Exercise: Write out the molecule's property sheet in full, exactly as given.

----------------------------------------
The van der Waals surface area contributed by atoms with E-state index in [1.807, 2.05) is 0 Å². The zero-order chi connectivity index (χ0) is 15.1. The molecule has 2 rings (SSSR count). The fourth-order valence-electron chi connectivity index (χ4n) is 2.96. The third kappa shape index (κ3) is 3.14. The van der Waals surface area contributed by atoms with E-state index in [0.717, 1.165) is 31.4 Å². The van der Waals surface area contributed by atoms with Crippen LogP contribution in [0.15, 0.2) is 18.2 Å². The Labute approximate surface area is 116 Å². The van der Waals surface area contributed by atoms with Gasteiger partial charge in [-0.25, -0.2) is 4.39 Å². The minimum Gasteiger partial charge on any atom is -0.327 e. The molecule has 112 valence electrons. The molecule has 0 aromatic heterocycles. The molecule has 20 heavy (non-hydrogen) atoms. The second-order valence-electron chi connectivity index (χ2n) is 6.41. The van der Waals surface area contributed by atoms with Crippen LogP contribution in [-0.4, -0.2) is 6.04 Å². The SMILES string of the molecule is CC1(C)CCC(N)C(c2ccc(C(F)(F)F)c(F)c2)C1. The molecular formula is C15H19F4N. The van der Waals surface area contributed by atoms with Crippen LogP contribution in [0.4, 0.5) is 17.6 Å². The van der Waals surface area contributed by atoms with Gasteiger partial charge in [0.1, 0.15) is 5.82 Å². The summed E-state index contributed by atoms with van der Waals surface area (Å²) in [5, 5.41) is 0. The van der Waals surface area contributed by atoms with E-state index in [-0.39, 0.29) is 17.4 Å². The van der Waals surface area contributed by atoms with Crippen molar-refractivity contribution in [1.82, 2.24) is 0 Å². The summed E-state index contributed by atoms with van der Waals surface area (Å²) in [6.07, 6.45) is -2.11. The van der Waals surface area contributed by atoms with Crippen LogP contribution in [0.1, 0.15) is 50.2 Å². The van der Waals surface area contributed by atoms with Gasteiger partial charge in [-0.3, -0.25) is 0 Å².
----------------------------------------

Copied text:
The van der Waals surface area contributed by atoms with E-state index in [1.807, 2.05) is 0 Å². The zero-order chi connectivity index (χ0) is 15.1. The molecule has 2 rings (SSSR count). The fourth-order valence-electron chi connectivity index (χ4n) is 2.96. The third kappa shape index (κ3) is 3.14. The van der Waals surface area contributed by atoms with E-state index in [0.717, 1.165) is 31.4 Å². The van der Waals surface area contributed by atoms with Crippen LogP contribution in [0.15, 0.2) is 18.2 Å². The Labute approximate surface area is 116 Å². The van der Waals surface area contributed by atoms with Gasteiger partial charge in [-0.25, -0.2) is 4.39 Å². The minimum Gasteiger partial charge on any atom is -0.327 e. The molecule has 112 valence electrons. The molecule has 0 aromatic heterocycles. The molecule has 20 heavy (non-hydrogen) atoms. The second-order valence-electron chi connectivity index (χ2n) is 6.41. The van der Waals surface area contributed by atoms with Crippen LogP contribution in [-0.4, -0.2) is 6.04 Å². The SMILES string of the molecule is CC1(C)CCC(N)C(c2ccc(C(F)(F)F)c(F)c2)C1. The molecular formula is C15H19F4N. The van der Waals surface area contributed by atoms with Crippen LogP contribution in [0.4, 0.5) is 17.6 Å². The van der Waals surface area contributed by atoms with Gasteiger partial charge in [0.1, 0.15) is 5.82 Å². The summed E-state index contributed by atoms with van der Waals surface area (Å²) in [5, 5.41) is 0. The van der Waals surface area contributed by atoms with E-state index in [-0.39, 0.29) is 17.4 Å². The van der Waals surface area contributed by atoms with Crippen molar-refractivity contribution in [1.82, 2.24) is 0 Å². The summed E-state index contributed by atoms with van der Waals surface area (Å²) in [6.07, 6.45) is -2.11. The van der Waals surface area contributed by atoms with Crippen LogP contribution in [0.1, 0.15) is 50.2 Å². The van der Waals surface area contributed by atoms with Gasteiger partial charge in [-0.3, -0.25) is 0 Å².